With the Trump administration rescinding a federal rule protecting transgender students, it becomes imperative for the state of Washington to stand behind its safeguards.
Trump’s press secretary called it a state’s rights issue, noting that Trump himself said Caitlyn Jenner could use whichever bathroom she liked at Trump Tower. But many state leaders don’t see it that way.
“Bathroom bills” have been introduced in many legislatures, though they are being met with powerful opposition. Business leaders and others do not want their states subjected to the backlash suffered by North Carolina.
That state’s legislature adopted a bill last March stipulating that people must use public bathrooms that correspond to their birth certificate, rather than their gender identity. It also blocked any expansion of LGBT rights in local ordinances and state law.
In response, business and sports organizations canceled events. The NBA moved the All-Star game from Charlotte to Houston. The NCAA and Atlantic Coast Conferences relocated championship games. Gov. Pat McCrory became the state’s first governor to lose a re-election contest in 166 years. North Carolina legislators are now trying to figure out whether to partially or fully repeal its law.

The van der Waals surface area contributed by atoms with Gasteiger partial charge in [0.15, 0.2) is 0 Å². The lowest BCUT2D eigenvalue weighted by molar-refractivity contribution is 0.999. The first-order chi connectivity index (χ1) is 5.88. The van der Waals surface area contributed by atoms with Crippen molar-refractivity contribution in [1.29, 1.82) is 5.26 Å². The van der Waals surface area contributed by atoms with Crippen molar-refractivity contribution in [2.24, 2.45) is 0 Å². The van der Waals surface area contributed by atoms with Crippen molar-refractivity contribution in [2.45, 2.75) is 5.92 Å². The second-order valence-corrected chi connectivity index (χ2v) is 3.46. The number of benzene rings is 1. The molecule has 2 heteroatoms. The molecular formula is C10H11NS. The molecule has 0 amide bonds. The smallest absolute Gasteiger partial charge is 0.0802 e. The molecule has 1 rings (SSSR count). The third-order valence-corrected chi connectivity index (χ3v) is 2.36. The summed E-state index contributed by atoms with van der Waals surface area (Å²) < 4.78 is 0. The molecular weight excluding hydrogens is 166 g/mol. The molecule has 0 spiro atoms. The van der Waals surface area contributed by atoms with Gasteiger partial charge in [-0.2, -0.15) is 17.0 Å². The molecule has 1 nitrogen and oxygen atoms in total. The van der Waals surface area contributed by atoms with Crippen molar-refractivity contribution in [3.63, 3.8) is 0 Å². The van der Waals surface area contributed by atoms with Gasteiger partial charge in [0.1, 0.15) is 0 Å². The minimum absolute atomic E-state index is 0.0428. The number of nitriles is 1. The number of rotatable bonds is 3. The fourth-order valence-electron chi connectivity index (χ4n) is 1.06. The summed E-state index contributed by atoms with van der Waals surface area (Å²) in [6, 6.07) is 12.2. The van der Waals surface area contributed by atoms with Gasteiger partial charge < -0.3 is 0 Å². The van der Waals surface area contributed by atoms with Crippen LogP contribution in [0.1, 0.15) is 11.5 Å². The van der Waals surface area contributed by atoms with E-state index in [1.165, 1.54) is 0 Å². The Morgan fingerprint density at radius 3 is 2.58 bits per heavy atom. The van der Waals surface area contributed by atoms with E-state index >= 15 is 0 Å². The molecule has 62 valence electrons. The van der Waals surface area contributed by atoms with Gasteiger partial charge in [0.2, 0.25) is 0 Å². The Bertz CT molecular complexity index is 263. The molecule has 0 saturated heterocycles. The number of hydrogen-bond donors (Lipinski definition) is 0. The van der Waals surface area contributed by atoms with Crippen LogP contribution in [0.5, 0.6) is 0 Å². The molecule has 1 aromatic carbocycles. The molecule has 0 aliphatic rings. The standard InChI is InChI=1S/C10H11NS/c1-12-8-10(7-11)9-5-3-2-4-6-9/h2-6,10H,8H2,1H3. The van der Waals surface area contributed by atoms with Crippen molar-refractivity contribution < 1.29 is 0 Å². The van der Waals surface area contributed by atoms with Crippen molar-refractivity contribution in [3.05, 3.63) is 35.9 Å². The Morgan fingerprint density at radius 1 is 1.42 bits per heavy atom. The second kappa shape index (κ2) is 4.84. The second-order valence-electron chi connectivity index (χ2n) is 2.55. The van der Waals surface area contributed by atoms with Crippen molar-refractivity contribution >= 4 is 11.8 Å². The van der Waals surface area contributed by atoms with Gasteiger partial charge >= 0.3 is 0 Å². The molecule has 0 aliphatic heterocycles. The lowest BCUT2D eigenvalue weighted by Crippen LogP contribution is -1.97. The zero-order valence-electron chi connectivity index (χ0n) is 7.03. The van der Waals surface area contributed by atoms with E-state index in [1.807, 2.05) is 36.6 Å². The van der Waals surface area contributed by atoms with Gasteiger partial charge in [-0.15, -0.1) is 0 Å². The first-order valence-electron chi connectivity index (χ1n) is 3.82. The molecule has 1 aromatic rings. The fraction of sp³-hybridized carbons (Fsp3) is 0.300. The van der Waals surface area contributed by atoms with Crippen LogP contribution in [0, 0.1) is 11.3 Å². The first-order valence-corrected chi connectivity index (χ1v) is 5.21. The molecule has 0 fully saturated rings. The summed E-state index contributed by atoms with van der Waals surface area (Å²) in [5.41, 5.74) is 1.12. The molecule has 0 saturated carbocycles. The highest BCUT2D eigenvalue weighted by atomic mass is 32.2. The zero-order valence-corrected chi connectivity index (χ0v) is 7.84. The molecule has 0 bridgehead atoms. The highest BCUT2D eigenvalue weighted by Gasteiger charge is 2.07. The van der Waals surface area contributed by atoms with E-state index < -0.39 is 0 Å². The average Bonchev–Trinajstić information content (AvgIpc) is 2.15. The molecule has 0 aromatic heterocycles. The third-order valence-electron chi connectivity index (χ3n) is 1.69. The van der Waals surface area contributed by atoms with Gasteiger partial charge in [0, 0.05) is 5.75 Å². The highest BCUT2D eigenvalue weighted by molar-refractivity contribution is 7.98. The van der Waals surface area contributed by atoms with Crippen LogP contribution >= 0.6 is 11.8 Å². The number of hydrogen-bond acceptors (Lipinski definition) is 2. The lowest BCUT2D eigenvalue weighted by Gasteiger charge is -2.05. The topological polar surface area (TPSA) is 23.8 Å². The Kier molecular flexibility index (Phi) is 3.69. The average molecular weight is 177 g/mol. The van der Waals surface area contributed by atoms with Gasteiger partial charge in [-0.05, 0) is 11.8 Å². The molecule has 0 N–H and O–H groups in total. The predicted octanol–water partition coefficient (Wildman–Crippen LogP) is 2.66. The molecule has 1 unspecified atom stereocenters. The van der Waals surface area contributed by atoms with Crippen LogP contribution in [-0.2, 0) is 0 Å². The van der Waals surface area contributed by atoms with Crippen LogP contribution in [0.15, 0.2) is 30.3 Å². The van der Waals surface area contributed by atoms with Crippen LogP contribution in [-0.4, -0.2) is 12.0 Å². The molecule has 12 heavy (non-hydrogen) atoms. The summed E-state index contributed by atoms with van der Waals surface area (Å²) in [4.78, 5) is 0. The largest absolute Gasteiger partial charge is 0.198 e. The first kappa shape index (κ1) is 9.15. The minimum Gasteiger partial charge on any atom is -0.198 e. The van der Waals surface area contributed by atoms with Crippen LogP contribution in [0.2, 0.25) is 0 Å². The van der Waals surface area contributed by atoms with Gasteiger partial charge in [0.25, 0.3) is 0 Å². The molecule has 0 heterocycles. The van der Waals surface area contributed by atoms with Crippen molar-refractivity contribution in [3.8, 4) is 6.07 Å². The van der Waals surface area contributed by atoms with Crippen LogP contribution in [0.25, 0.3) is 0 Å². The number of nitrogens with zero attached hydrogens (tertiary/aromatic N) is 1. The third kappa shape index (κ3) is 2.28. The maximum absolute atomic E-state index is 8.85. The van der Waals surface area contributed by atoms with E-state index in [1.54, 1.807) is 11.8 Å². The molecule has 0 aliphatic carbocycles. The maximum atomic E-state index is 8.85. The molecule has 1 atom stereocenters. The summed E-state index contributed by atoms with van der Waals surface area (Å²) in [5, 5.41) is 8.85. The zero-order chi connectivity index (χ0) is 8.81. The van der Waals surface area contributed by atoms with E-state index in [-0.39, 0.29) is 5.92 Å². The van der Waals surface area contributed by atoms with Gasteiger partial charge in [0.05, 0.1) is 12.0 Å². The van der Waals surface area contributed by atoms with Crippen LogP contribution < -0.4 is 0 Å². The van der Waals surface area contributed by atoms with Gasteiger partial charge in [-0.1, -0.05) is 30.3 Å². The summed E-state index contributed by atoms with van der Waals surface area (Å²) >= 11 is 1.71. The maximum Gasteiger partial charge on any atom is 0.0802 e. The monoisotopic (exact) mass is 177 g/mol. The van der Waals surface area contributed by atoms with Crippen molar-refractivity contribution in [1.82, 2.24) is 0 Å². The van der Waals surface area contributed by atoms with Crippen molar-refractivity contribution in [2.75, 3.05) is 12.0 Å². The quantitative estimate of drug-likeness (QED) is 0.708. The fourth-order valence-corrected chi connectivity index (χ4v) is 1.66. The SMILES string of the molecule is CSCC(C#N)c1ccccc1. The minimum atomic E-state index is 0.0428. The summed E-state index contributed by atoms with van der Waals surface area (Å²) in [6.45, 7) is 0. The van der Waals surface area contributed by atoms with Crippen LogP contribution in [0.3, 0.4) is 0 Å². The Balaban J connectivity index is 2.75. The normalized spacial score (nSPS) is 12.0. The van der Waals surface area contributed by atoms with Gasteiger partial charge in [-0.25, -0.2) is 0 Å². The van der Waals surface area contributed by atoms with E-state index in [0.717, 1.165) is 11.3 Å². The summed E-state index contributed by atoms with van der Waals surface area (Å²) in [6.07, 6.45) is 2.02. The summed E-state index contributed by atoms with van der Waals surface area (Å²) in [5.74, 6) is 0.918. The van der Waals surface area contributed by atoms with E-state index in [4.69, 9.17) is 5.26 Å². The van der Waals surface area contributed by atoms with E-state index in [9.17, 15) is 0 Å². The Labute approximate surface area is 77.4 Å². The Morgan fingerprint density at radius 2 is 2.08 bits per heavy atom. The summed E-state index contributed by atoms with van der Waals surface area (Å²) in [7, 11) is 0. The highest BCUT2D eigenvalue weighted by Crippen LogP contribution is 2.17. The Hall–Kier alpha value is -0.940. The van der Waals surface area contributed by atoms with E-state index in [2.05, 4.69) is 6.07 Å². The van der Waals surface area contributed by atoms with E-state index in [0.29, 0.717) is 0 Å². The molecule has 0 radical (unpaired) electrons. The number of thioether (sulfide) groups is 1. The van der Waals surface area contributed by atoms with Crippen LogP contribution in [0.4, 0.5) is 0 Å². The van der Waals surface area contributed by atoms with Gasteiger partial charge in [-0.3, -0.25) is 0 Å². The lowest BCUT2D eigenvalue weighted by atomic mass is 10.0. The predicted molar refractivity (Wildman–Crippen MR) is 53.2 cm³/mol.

After the Trump administration rescinded the Obama guidelines, Gov. Jay Inslee issued a strong defense of state efforts. “We will continue to stand together to protect some of our most vulnerable students – we know that these young people face high rates of bullying, harassment and even violence.”
In 2010, the state Legislature passed a law prohibiting discrimination in public schools. Two years later, the state superintendent’s office spelled out guidelines to protect transgender students. In 2015, the state Human Rights Commission issued a rule clarifying the 2006 law barring discrimination based on gender identity and sexual orientation.
Then an uproar began over bathroom access, with unfounded fears of men taking advantage of the rule to enter women’s bathrooms or to prey on children. The possibility of men posing as women has always existed, and it wouldn’t disappear if bathrooms were assigned by birth certificate. It’s not as if anyone would be on hand to check documents.
But an effort to the put the issue on the ballot is underway. The first attempt failed when supporters couldn’t get enough signatures. A political committee met recently in Spokane to push a measure that would overturn the state’s bathroom rule, which allows transgender people to choose public facilities based on gender identity.
A bill attempting to do the same died in the Legislature last year. Supporters then and now miss a crucial point: A man putting on a dress is still a man. Gender identity is more profound; sometimes it involves shedding a disguise. Plus, transgender people are far more apt to be victims, not menaces. Harassment and bullying are all too common.
Government cannot mandate acceptance, but it should support and defend equal treatment with thoughtful rules and guidelines. Washington state has a proud legacy of doing just that.
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